Wednesday, April 17, 2013


A man has strange adventures while riding through the city in a stretch limousine. Sound familiar? The French director Leos Carax claims no inspiration from Don DeLillo's novel Cosmopolis, but Carax's Holy Motors succeeds where David Cronenberg's adaptation of Cosmopolis failed in creating a cinematically alien world in which the literary language of an artistic novel might seem natural rather than stiff or affected. Since Holy Motors is mostly in French, I can't tell if Carax's dialogue is stiff the way Cronenberg's was, and to be fair literary dialogue isn't one of Carax's priorities. Some of Holy Motors' episodes are silent, and one is an outright homage to silent comedy. But Carax uses sight and sound (including music prominently) to create mood and atmosphere in a way Cronenberg, admittedly handicapped by very dry source material, couldn't manage. The two films will be linked  for a long time -- they finished one and two, Carax over Cronenberg, in Cahiers du Cinema's Best of 2012 survey -- but they're arguably fundamental opposites. Cosmopolis is introverted; the world comes to Robert Pattinson's limo while he ventures out only occasionally. Holy Motors is extroverted; Oscar (Denis Lavant) isn't on a joyride in search of a haircut but on a schedule, his driver Celine (Edith Scob) ferrying him to several "appointments" over the course of a trying day. Cosmopolis is a mordant commentary on the way we live now that probably couldn't help looking simplistically pretentious (the poor man just wants to feel something!) on film. Holy Motors quickly reveals itself as a wild fantasy that somehow still rings true in uncanny ways. In the simplest terms, Cosmopolis is a mostly failed effort (Cahiers notwithstanding) to turn a work of literary into film, while Holy Motors is a pure work of cinematic art.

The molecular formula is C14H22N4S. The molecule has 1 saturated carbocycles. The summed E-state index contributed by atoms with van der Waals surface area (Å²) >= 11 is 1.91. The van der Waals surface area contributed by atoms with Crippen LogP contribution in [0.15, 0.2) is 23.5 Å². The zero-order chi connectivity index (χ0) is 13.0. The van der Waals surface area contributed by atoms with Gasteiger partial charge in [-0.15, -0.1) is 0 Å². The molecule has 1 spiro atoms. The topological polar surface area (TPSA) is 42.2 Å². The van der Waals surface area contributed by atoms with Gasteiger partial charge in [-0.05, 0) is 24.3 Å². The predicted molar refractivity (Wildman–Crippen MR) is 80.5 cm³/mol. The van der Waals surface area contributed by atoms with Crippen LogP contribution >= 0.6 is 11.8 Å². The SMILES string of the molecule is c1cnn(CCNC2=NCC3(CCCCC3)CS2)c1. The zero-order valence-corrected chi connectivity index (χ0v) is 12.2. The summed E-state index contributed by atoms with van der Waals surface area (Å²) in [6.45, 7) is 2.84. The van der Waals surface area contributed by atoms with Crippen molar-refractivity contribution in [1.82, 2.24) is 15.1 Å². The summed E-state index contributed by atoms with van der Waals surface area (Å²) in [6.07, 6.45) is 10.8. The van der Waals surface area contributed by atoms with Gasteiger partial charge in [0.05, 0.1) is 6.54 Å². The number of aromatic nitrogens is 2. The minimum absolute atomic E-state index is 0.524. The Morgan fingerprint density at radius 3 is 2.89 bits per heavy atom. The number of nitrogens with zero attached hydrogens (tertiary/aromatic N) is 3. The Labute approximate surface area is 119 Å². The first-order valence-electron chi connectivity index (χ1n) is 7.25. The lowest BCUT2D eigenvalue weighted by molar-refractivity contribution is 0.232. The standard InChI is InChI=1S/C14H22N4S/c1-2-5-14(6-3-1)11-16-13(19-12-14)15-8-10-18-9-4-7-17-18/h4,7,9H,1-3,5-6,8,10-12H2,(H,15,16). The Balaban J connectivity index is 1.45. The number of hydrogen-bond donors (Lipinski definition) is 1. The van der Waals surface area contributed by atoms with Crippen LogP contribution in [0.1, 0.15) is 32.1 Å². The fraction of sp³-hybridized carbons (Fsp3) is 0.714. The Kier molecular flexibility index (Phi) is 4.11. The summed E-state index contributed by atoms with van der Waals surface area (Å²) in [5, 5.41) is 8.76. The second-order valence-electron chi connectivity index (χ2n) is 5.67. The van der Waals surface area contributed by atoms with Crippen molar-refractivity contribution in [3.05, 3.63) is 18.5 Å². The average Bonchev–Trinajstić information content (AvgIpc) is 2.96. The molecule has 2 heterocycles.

Holy Motors provides limo services with amenities.
Below, Denis Lavant takes advantage of the bar
while Edith Scob keeps her eyes on the road.

More importantly, Cosmopolis is a statement while Holy Motors is a dream. It's the latest reassertion of the "dream logic" that defines much of European cinema, whether "art" or "genre." Some observers may amuse themselves wondering whose dream the film is. For a while during the film, you might take it for something bigger, more fantastical than a mere dream. I could see people speculating that Oscar is some sort of angel, as are the other people driven through Paris in the white limos based at the Holy Motors garage revealed at the end of the picture. His appointments aren't the usual meetings or chores. Oscar himself is a makeup artist, working up his transformations in the limo, turning himself into a begging bag lady, a dying old man, a dad with a teenage daughter, and a barefoot wildman character Levant has played for Carax before. Oscar could well be Andy Serkis, reporting to a film studio to shoot a motion-capture fight scene, followed by a sinuous dance with a tall, limber actress (see the poster), simulating the coupling of CGI monsters.